“How Obama Lost His Asian Friends” is the clever title of my colleague Josh Kurlantzick‘s cover story in this week’s Newsweek. The catchy title and the thrust of the article, however, don’t do full justice to the Obama administration’s efforts in the region or, more importantly, the reality of the situation on the ground. We have room to improve, but the United States and President Obama remain the most desired dance partners for virtually every country in the region…or at least for those with democratically- (or nominally democratically-) elected regimes.
Right off the top, Josh’s handwringing over the negative perceptions of the United States throughout the region seems misplaced. The 2010 Pew Research Center polling data reports the United States garnering a 66 percent favorability rating in India, 66 percent in Japan, and a whopping 79 percent in South Korea, reflecting, perhaps, the close relationship between Presidents Obama and Lee. Even Indonesia, where as Josh rightly points out the President has squandered significant good will by cancelling his state visit three times, offers up a 59 percent approval rating.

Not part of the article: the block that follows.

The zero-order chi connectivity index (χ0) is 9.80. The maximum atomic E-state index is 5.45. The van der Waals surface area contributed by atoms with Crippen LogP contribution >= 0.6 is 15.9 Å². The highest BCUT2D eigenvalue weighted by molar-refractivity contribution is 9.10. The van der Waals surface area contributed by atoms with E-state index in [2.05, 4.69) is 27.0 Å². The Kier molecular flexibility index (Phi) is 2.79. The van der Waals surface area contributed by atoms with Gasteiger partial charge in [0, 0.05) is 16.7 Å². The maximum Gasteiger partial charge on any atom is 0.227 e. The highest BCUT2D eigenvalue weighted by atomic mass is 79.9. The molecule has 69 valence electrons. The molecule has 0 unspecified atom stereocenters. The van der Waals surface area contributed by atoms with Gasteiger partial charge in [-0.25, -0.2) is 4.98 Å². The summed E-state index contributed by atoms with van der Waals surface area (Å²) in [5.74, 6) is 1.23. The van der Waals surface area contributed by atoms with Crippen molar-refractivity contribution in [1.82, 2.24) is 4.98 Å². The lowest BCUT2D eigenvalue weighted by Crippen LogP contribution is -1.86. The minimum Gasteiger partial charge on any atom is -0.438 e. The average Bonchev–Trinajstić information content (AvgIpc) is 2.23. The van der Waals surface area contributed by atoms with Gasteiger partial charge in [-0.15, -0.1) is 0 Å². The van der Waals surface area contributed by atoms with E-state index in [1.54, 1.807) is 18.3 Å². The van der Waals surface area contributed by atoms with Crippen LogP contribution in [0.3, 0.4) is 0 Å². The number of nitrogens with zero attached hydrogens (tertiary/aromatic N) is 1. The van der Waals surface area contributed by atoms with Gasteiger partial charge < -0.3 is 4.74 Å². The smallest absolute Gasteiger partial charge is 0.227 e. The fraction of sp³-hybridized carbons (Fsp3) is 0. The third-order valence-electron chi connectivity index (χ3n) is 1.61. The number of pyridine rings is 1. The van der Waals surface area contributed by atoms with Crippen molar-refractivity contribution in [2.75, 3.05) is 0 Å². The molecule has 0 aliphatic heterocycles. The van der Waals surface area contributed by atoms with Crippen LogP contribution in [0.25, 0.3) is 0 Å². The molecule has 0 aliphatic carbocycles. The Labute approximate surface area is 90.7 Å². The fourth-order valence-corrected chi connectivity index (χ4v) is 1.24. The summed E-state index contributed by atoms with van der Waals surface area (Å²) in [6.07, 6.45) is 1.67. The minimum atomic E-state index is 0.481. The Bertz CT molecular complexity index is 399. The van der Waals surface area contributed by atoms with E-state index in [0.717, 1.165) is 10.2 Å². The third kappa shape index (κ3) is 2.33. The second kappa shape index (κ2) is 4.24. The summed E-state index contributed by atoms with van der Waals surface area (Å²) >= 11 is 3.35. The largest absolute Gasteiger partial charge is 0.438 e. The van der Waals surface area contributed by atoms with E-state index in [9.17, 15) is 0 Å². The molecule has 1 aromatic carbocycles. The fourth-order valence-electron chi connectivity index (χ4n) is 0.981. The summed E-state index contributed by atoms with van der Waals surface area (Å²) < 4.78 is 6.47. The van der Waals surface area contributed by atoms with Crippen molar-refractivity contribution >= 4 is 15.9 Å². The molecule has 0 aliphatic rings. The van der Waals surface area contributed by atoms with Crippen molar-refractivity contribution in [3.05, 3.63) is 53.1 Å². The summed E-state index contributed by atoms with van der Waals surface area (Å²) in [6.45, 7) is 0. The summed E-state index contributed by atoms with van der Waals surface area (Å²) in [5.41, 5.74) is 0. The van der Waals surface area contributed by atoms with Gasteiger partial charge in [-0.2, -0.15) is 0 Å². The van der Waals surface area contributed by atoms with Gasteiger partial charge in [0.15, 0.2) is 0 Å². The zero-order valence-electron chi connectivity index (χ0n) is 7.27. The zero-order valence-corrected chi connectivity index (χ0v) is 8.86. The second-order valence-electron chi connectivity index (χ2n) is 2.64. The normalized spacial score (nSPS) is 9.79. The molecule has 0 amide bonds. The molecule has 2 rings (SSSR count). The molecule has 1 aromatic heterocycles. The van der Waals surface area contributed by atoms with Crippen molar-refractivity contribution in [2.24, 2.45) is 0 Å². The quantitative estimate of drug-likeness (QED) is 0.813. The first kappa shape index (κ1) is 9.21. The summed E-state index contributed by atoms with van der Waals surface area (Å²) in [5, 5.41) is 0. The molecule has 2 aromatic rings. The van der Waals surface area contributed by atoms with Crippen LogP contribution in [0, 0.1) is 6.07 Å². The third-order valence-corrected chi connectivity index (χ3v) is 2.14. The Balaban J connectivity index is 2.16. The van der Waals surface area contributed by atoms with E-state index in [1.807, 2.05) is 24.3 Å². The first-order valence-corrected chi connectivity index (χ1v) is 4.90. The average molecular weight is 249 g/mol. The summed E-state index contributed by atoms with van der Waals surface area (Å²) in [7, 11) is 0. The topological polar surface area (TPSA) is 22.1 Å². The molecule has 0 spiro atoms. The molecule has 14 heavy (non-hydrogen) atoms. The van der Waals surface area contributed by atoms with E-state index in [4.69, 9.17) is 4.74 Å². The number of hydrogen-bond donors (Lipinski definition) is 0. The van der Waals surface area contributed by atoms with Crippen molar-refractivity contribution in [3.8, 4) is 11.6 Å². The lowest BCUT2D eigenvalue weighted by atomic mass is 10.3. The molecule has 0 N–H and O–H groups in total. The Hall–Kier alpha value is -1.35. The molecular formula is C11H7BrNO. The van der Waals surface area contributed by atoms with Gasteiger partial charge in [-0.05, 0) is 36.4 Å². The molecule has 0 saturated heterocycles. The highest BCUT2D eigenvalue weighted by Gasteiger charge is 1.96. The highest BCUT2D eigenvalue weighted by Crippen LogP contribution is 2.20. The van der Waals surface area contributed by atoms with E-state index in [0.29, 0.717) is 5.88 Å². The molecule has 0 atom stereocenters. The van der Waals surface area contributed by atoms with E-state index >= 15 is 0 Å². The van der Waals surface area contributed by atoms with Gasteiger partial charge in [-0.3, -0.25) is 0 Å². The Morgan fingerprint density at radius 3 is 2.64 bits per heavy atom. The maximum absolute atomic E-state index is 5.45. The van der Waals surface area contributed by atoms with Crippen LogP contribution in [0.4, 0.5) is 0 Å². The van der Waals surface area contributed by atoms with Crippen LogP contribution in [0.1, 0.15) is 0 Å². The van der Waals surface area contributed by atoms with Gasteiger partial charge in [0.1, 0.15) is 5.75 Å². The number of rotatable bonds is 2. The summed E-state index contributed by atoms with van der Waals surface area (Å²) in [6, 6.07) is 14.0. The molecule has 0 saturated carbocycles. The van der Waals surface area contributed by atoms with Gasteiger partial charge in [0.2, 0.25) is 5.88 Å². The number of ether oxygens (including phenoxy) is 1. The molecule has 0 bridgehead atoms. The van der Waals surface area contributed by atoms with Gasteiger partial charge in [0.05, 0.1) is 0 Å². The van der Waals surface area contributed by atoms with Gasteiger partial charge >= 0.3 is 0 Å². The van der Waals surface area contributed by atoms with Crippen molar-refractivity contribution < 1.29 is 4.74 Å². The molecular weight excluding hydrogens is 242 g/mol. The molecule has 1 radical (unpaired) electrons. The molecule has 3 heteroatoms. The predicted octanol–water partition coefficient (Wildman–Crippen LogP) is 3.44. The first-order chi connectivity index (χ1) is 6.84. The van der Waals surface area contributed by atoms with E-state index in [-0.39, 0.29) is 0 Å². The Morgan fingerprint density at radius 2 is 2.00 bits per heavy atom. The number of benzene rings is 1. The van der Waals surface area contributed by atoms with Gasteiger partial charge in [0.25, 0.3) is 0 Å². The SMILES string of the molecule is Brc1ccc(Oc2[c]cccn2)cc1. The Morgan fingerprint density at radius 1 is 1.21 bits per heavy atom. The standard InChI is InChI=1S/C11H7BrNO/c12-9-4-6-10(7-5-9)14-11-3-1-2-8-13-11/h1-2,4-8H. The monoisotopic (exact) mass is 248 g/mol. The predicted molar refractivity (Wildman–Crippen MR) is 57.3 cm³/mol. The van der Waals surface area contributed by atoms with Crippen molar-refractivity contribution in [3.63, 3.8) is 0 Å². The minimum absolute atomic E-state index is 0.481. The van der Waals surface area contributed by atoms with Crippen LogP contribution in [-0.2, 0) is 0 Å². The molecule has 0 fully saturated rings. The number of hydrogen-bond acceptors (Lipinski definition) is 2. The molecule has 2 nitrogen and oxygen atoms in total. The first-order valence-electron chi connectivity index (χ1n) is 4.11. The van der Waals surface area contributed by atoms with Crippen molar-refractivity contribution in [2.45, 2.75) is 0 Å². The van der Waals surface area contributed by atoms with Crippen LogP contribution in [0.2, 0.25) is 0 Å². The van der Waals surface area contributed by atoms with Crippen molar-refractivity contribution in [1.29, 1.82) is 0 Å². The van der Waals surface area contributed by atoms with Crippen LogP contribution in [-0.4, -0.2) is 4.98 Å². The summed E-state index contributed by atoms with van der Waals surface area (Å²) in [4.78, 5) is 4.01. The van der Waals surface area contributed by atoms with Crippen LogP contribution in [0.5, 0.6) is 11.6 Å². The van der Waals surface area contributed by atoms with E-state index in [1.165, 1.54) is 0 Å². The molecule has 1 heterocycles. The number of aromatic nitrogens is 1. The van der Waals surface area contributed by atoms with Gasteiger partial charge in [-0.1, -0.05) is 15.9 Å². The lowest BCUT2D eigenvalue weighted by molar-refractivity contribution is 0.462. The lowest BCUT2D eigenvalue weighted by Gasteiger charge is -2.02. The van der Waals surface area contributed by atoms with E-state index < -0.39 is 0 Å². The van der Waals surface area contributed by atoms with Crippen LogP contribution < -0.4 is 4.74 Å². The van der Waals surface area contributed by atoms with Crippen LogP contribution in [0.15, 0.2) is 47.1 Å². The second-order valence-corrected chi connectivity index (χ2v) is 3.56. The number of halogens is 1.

Josh also elects to see the glass as half-empty, rather than as half-full. He acknowledges the President’s accomplishments, but he wants more. Although the Treaty of Amity and Cooperation in Southeast Asia is signed, the Trans-Pacific Partnership is underway, and the South Korea-U.S. Free Trade Agreement is moving forward, Josh argues that there is little of substance in these partnerships. Fair enough. But one could as easily point out that these initiatives have languished for years and yet the Obama administration has made progress on all within the first eighteen months.
My real disagreement with Josh, however, probably comes from his analysis of where China fits into all of this. He criticizes the Obama administration for ignoring China’s “central concerns” and “alienating their leaders,” then suggests that the administration’s “conciliatory policy” toward Beijing has “alienated America’s Asian friends, like India and Singapore.” Josh concludes by arguing that our policy is “nudging these countries closer to Beijing.”
Josh seems to want to have it every which way, and yet I think none of it fairly reflects the situation. The Obama administration began with an extremely conciliatory policy and then reversed course when Beijing failed to reciprocate. And are we really worried about China being more popular than we are? Back to the Pew polls: China’s 2010 rankings suggest its soft power needs a rethink. Its favorability rating stands at 34 percent in India, 26 percent in Japan, and 38 percent in South Korea. Only in Indonesia, at 58 percent, does China poll nearly even with the United States. Now, if the United States had polled as poorly, I think Josh would be right on target.
Josh’s piece raises some important alarm bells. When we make promises, we need to keep them. And when we start something, we need to finish it. In the end, however, I think that Josh’s analysis of where the President has fallen short falls short itself.